I understand, however, that it was still a matter of “passive” participation on the part of the audience, it is not that the audience could actually participate in the debate: they were, however, being put in a position to understand the research developments around a work.
We had a lot of discussion on this, and the same applies to the excavation. On a daily but also weekly basis we do updates on social media, videos that we share on the web that tell the story of the excavation, guided tours conducted by the archaeologists working in the excavation, just with a view to sharing doubt and uncertainty, and this has caused a lot of discussion among colleagues because there is still a very ingrained view that first you have to survey the data, study it in its entirety, discuss it only among insiders, come to a conclusion, and then eventually announce this conclusion, this “established truth,” to the “people,” so to speak. The concept of dissemination: I hold a process of knowledge and research, and at the end of this process is the distribution, the dissemination to the world of this knowledge to those who are not able to understand the method. Ours is another approach, it is that of public archaeology, of sharing that involves participation and sharing from the very beginning. I think we don’t lose anything if we admit that in all areas we make assumptions, which are sometimes wrong, that we then find another piece of data that points in another direction... and that’s really the fascination of our work.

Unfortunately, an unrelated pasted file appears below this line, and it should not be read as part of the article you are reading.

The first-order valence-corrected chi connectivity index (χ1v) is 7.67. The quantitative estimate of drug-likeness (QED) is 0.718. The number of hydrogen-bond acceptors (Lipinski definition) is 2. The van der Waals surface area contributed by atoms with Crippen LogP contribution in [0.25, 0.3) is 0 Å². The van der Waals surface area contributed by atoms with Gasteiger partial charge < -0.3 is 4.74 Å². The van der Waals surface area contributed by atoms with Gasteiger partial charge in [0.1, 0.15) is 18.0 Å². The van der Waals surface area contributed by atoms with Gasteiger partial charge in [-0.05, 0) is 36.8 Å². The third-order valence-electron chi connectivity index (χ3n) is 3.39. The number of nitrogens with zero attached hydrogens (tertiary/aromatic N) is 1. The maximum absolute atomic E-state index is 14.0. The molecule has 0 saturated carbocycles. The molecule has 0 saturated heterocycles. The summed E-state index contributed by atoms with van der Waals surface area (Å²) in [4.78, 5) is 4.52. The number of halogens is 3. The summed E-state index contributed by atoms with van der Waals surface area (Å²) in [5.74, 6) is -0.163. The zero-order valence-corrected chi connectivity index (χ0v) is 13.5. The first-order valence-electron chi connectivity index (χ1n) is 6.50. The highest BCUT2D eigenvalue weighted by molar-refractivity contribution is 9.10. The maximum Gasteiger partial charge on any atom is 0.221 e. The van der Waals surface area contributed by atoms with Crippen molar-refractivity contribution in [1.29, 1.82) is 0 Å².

Changing the subject, we can say that the Paestum Park has hosted many initiatives, of various kinds, some of them even unusual for a museum. In Paestum we have seen concerts (on one occasion She also played the piano), we have seen film scenes filmed, we have seen solidarity dinners and much more. In short, it can be said that Paestum is one of the most active sites: considering, then, the activities that have taken place during your management, what is the image that you wanted to give of the museum?